In the wake of the Financial Accounting Standard Board's decision to require firms that grant employee stock options (ESOs) to treat such options as an expense, many large and sophisticated firms are switching from ESOs to restricted stock. Restricted stock - stock granted to an employee as part of her compensation and subject to the condition that if she leaves the firm within a period of time (often 3 years) she forfeits the stock - appears to be on its way to becoming the dominant form of equity-based pay in the United States. Yet, in spite of its prominence, little attention has been paid to how employers should design their restricted stock programs in light of tax considerations. The tax consequences to both the employee and the employer of a grant of restricted stock are deferred until the restriction lapses and the stock vests. There is however an exception to that general rule: If, within 30 days of receiving the stock, the employee makes what is called the Section 83(b) election, then both the employer and the employee are taxed at the time of grant. Employing a joint tax perspective that looks at the tax consequences to both the employer and the employee, this paper attempts to answer several compensation design issues raised by the use of restricted stock. Specifically, I address the question under what circumstances should the employer charge the employee explicitly for her restricted shares and when should the employer charge implicitly for the restricted stock through a lower salary. I also look at the desirability to the employee, the employer, and the employee and employer together of the employee making the Section 83(b) election. Finally, I look at the value to the employee and cost to the employer of the employee's option to wait 30 days until making the Section 83(b) election.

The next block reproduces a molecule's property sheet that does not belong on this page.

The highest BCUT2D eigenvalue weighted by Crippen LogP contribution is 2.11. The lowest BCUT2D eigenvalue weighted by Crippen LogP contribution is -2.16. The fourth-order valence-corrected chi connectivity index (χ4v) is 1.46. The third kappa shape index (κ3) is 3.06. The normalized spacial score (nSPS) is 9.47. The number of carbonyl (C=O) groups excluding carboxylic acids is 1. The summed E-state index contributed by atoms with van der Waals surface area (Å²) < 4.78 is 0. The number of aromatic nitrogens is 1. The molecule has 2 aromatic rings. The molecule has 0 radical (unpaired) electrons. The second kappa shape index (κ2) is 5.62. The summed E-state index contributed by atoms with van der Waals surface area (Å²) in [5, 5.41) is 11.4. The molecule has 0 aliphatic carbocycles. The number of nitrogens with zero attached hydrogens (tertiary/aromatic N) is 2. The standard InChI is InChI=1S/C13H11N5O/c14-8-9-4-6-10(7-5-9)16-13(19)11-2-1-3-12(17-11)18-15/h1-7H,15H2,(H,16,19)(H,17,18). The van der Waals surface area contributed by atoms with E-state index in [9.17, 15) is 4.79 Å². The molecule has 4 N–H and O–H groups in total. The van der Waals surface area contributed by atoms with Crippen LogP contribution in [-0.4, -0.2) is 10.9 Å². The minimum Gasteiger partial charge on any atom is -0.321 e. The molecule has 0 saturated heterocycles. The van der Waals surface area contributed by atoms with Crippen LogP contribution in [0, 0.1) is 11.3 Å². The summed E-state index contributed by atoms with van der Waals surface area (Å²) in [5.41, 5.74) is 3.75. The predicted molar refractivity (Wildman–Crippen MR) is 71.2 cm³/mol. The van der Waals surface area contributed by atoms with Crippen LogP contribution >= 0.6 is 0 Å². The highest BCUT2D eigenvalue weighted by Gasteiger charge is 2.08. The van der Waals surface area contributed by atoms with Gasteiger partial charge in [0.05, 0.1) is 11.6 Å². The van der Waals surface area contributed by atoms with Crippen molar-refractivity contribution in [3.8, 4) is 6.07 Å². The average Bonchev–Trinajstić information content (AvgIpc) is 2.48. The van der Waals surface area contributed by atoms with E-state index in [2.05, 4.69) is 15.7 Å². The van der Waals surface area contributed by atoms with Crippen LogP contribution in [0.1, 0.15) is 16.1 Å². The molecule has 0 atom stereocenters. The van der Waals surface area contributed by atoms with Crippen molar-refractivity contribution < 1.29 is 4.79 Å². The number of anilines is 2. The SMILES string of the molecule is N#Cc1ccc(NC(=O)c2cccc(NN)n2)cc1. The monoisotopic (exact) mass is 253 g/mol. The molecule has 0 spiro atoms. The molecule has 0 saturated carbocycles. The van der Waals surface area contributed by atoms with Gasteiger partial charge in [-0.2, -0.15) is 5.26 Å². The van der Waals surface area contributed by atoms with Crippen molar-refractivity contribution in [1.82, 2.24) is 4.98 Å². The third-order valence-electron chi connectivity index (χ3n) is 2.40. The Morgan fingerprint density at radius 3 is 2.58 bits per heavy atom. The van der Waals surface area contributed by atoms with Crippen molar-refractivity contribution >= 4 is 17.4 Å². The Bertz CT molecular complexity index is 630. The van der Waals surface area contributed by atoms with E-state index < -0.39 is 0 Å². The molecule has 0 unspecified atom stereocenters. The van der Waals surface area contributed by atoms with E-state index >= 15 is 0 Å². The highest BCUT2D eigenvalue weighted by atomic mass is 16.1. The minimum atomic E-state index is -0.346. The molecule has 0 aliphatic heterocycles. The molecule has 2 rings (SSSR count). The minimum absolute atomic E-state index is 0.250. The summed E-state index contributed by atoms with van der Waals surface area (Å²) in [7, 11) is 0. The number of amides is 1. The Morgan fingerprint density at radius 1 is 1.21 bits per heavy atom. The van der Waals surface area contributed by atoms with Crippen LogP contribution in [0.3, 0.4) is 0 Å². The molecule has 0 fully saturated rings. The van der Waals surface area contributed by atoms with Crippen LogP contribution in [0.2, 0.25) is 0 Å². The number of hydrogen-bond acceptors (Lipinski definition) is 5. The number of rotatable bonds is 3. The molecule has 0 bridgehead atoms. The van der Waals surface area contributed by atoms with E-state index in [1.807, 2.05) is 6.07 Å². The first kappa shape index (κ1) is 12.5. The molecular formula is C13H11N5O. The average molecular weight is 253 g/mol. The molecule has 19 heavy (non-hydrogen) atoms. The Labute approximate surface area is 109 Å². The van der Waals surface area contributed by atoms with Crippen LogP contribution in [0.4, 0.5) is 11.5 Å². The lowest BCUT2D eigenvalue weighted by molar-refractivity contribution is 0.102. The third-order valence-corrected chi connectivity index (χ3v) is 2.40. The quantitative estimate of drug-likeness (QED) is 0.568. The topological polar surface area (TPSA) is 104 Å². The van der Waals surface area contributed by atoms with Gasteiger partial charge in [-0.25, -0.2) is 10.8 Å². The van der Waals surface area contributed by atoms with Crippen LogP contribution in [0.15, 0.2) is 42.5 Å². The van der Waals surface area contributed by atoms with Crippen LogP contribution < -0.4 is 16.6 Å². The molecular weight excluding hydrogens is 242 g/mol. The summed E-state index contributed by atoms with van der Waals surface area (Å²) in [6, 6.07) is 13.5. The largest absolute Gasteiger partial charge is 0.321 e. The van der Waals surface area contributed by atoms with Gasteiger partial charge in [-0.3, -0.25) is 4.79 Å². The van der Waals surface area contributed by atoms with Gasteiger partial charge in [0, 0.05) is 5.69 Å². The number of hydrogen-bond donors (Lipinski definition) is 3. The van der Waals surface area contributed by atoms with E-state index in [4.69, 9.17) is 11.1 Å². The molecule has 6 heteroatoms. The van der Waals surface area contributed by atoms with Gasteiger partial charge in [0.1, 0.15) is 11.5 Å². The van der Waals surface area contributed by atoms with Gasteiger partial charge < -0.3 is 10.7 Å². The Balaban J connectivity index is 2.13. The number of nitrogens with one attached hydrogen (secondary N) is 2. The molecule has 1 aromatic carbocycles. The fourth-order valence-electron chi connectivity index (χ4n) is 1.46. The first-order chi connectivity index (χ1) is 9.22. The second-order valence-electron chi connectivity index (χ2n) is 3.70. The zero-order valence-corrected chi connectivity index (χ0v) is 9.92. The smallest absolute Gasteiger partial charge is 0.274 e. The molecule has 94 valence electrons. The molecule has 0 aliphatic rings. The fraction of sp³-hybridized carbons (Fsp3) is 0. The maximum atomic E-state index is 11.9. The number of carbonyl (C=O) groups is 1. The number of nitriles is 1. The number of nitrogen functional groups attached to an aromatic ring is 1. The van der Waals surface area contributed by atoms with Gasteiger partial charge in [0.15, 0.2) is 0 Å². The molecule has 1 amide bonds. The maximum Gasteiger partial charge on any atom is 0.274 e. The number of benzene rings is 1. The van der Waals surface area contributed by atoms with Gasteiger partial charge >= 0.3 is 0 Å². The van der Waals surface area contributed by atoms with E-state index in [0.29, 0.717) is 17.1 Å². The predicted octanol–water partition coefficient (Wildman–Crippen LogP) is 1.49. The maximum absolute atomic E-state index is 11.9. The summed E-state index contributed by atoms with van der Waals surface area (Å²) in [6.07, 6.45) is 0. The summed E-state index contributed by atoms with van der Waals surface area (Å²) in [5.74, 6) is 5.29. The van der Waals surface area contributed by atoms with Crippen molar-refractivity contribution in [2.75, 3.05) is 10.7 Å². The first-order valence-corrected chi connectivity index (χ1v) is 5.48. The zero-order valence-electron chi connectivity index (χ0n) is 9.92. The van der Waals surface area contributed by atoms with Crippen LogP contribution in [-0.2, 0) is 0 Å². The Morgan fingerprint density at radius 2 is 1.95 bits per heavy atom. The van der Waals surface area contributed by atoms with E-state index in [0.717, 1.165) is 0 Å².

Knoll, Michael S., "Section 83(b) Election for Restricted Stock: A Joint Tax Perspective" (2006). Faculty Scholarship at Penn Law. 113.